Also disposed in the head 22 is a reversing member 60 which has a circular cylindrical hub 61 which fits rotatably in the bore 26 in the housing 23 from the outer side thereof. Unitary with the hub 61 and extending radially outwardly therefrom at the outer end thereof is a circular flange 62 which is receivable in the counterbore 27. Unitary with the hub 61 at the inner end thereof and extending axially therefrom is a part-cylindrical drive lug 63 which has the same depth and radius as the drive lug 47 on the pawl 41 and cooperates therewith in use to define portions of a common cylinder (see FIG. 6). The drive lug 63 has an angular extent which is preferably substantially the same as that of the drive lug 47 and defines a pair of radially extending drive surfaces 64 and 64a which, respectively, face the drive surfaces 48 and 48a on the drive lug 47. The reversing member 60 has a cylindrical axial bore 65 extending therethrough which, in use, is disposed coaxially with the bore 50 through the pawl 41. A shallow groove 66 extends diametrically across the outer surface of the flange 62. Unitary with the circular flange 62 is an elongated lever arm 67 which is connected to the circular flange 62 at the perimeter thereof by a unitary upstanding attachment portion 68. Thus, as can best be seen in FIG. 2, the lever arm 67 is spaced a slight distance above the outer surface of the circular flange 62 and extends diametrically thereacross and radially outwardly therebeyond perpendicular to the groove 66. The reversing member 60 is formed of a suitable metal, so that the cantilever attachment of the lever arm 67 results in its having a limited resilient flexibility in directions generally axially of the reversing member 60. Depending from the lever arm 67 at its distal end is a generally triangular cam follower finger 69.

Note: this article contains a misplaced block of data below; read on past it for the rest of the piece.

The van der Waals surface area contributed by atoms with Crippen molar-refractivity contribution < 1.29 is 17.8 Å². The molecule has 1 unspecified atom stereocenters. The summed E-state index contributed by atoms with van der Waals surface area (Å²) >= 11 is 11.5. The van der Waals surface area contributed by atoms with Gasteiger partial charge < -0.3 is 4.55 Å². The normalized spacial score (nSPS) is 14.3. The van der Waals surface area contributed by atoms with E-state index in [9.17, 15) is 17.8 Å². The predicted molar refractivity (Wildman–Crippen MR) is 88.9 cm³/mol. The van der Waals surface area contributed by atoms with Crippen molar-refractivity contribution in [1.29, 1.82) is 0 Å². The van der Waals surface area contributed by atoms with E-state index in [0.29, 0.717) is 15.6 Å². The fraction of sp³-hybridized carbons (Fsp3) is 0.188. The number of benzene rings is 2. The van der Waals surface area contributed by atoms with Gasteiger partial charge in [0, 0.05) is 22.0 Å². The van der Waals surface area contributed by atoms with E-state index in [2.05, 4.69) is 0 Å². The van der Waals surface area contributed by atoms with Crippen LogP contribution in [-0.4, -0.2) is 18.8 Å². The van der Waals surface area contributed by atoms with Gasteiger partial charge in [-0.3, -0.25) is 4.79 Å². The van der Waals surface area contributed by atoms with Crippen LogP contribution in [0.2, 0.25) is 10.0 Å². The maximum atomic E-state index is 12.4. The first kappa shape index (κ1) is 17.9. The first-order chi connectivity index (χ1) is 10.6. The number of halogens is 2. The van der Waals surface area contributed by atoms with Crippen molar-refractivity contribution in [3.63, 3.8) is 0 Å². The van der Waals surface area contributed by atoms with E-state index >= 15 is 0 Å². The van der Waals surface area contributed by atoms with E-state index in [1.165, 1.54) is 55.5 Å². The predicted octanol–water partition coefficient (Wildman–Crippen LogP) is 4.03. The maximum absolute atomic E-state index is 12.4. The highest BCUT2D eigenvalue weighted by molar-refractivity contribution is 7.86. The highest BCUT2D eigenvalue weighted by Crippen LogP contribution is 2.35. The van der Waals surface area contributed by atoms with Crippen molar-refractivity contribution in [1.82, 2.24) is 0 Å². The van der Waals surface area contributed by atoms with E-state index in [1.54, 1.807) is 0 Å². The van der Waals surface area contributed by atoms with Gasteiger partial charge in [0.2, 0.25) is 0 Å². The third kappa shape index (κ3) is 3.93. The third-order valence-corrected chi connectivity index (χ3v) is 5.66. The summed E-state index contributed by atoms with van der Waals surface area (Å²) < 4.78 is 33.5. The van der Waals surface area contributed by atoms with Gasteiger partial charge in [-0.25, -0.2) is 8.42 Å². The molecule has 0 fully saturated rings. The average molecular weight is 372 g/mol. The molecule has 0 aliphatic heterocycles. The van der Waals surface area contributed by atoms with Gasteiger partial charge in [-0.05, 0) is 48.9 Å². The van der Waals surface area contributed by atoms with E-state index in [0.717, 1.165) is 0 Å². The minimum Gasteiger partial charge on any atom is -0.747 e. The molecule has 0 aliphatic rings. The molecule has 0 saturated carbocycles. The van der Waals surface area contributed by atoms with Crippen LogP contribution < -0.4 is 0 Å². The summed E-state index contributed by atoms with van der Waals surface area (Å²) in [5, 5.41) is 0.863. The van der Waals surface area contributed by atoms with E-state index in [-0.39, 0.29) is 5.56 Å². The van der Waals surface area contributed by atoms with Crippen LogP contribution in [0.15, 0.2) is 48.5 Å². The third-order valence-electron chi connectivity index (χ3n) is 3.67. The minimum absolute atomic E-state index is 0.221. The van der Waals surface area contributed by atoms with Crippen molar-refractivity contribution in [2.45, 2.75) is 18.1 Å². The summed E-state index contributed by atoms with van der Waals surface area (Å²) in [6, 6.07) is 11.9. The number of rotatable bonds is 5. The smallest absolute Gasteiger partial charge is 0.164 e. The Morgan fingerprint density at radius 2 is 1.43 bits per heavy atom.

In assembly, after the torsion band 55 has been inserted in the pawl 41, as described above, the drive lug 47 of the pawl 41 is seated in the housing bore 26. Then the hub 61 of the reversing member 60 is fitted in the bore 26 from the outer end thereof, with the loop 57 of the torsion band 55 being received through the axial bore 65 in the reversing member 60. In this regard, it will be appreciated that the length of the torsion band 55 is such that the loop 57 will be disposed at the outer surface of the circular flange 62 when the flange 62 is seated in the counterbore 27, as can best be seen in FIG. 2. The pin 59 is then fitted in the groove 66 and through the loop 57 to hold the assembly together. Preferably, the thickness of the circular flange 62 is substantially the same as the depth of the counterbore 27, so that when the parts are assembled, the outer surface of the circular flange 62 is substantially flush with the adjacent face of the housing 23. Thus, it will be appreciated that the peripheral wall of the counterbore 27 will prevent the pin 59 from accidentally falling out of the loop 57. Then the cover plate 30 is mounted in place, with the pawl hub 42 rotatably seated in the recess 32, and is secured in place with the screws 29.